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@Enfors Enfors/example_bot.py
Last active Oct 29, 2018

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#!/usr/bin/env python3
# -*- encoding: utf-8 -*-
import os
import botymcbotface.irc
# The server to connect to.
server = "irc.freenode.net"
# The main channel to join.
main_channel = "#BotyMcBotface"
# While we put other variables such as the server to connect to and
# the channel to join in vars directly in this file, doing the same
# with the bot's password would be a bad idea, seeing as how this file
# is publicly available on Github. So, read it from a local file
# instead (which never ends up on Github).
def load_var(var_name):
var = ""
try:
with open(os.path.join("private", var_name), "r") as f:
var = f.readline().strip()
except FileNotFoundError:
print("You need to put your bot's %s in a file called %s "
"in directory called private." % (var_name, var_name))
raise SystemExit
return var
# Use the above function, to load our nickname and password from
# files in the "private/" directory.
nickname = load_var("nickname")
password = load_var("password")
# Create the bot object (which is defined in the file
# botymcbotface/irc.py). If we set the debug_level to a value above
# zero, we get more information on what is happening with the protocol
# (the higher we set it, the more info we get). It's a useful way to
# learn how the IRC protocol works.
bot = botymcbotface.irc.IRCBot(nickname, password, debug_level=0)
# Connect to the server. This will also log in, and give the server
# our nickname and password. It will also join our main channel,
# which is stored in the main_channel variable.
bot.connect(server, main_channel)
# Join additional channels:
bot.join_channel("#bots")
# MAIN LOOP
# =========
while True:
# Get one message from the IRC server. The '5' is a timeout; If
# nothing happens on the server in 5 seconds, the get_msg()
# function will return None, giving us a chance to do stuff here
# periodically. Otherwise, we'd be stuck waiting for messages
# forever if there are none. This way, we can do something else
# every 5 seconds or so if we want.
msg = bot.get_msg(5)
# If we reached a timeout before getting a message, then no IRCMsg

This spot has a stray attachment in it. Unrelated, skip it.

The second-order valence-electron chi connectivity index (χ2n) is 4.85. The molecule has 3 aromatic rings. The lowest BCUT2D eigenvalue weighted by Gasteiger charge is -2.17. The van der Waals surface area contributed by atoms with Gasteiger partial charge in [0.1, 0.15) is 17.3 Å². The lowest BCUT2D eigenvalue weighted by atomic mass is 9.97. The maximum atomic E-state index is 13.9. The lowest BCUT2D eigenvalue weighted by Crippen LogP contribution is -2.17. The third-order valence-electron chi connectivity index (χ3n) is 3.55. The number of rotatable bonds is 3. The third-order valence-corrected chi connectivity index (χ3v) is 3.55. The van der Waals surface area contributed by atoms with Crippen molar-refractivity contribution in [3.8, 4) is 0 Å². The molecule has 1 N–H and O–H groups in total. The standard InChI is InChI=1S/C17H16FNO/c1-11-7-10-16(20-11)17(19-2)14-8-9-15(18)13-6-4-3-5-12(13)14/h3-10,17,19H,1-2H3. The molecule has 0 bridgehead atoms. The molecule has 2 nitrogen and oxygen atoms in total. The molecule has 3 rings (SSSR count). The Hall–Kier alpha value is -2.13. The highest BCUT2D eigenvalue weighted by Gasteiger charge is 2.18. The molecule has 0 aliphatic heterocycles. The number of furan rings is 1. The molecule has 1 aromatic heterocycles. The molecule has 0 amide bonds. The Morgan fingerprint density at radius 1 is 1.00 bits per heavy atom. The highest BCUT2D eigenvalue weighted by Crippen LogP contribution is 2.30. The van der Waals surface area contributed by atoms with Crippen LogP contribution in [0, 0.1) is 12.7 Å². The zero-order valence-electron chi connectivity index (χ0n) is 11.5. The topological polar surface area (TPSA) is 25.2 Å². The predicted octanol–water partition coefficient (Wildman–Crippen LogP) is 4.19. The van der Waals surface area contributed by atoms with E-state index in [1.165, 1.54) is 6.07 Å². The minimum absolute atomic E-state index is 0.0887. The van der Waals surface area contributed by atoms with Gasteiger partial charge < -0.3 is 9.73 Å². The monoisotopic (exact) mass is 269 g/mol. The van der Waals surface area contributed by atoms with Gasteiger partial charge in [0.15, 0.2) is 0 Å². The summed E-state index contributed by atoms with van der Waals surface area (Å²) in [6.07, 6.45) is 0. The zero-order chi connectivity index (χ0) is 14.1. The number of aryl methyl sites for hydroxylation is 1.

# will have been returned (we will have gotten None instead). In
# that case, just loop round (back up to "while True") to wait
# another 5 seconds.
#
# If we wanted to do something in the background every 5 (or
# every X) seconds, this is where we'd do it, right before the
# continue statement.
#
# Now we check if we got a message from get_msg, or if it simply
# timed out:
if not msg:
continue
# Now, we have a sender, a msg_type, a channel and a msg_text. We
# can check these to decide what we want to do (if anything) with
# this message.
# The IRC protocol is weird. The message type "PRIVMSG" can mean
# two different things, depending on what "channel" is set to.
#
# 1. If "channel" is the same as the bot's nickname, then it is
# an actual private message.
#
# 2. Otherwise, it's an ordinary message on the channel
# specified in "channel".
# Let's handle actual private messages first:
if (msg.msg_type == "PRIVMSG" and msg.channel == nickname):
print("Private message: %s->%s: %s" % (msg.sender, msg.channel,
msg.msg_text))
# We've received a private message! Let's respond.
#
# Since we're calling privmsg() with the sender as the recipient
# (the first argument), what we send will also be an actual
# private message.
bot.privmsg(msg.sender, "Hello, I'm a bot skeleton. I can't really "
"do anything, I exist merely as an example of how "
"to write an IRC bot in Python that others can "
"extend if they want. Take a look at my code at "
"github.com/enfors/BotyMcBotface if you're "
"interested.")
# Now, let's handle ordinary channel messages:
if (msg.msg_type == "PRIVMSG" and msg.channel != nickname):
print("Channel message: %s @ %s: %s" % (msg.sender, msg.channel,
msg.msg_text))
# If we get a message of type JOIN, that means that the 'sender'
# joined the channel specified in 'channel'. So let's send this
# user a greeting! But we only want to do that in our own
# main_channel, not in other channels we may have joined. Also, by
# checking to make sure that msg.sender is not equal to our own
# nickname, the bot won't accidentally welcome itself to the
# channel when it joins.
if (msg.msg_type == "JOIN" and msg.channel == main_channel and
msg.sender != nickname):
bot.privmsg(msg.channel, "Hello %s, welcome to %s!" %
(msg.sender, msg.channel))
# If the person who joined is called "enfors", then let's make
# him or her an operator in this channel. Replace "enfors" with
# your own IRC name (not the bot's name) if you want. Please note
# that this will only work if the bot is a channel operator.
if (msg.sender.lower() == "enfors"):
bot.make_operator(msg.channel, msg.sender)
# Messages of type "PART" means that someone left a channel.
# Let's ask people who leave our main_channel to come back:
if (msg.msg_type == "PART" and msg.channel == main_channel and
msg.sender != nickname):
bot.privmsg(msg.sender, "Please come back to %s soon!" %
msg.channel)
# That's it!
#
# That wasn't very difficult, was it? Feel free to extend this simple
# skeleton with more functionality. For example, you could make it
# so that it's owner (you) can send it a private message to add a
# "friend", and have the bot instantly make all "friends" who join the
# channel get a greeting or perhaps operator status.
#
# Happy hacking!
#
# https://github.com/enfors/botymcbotface
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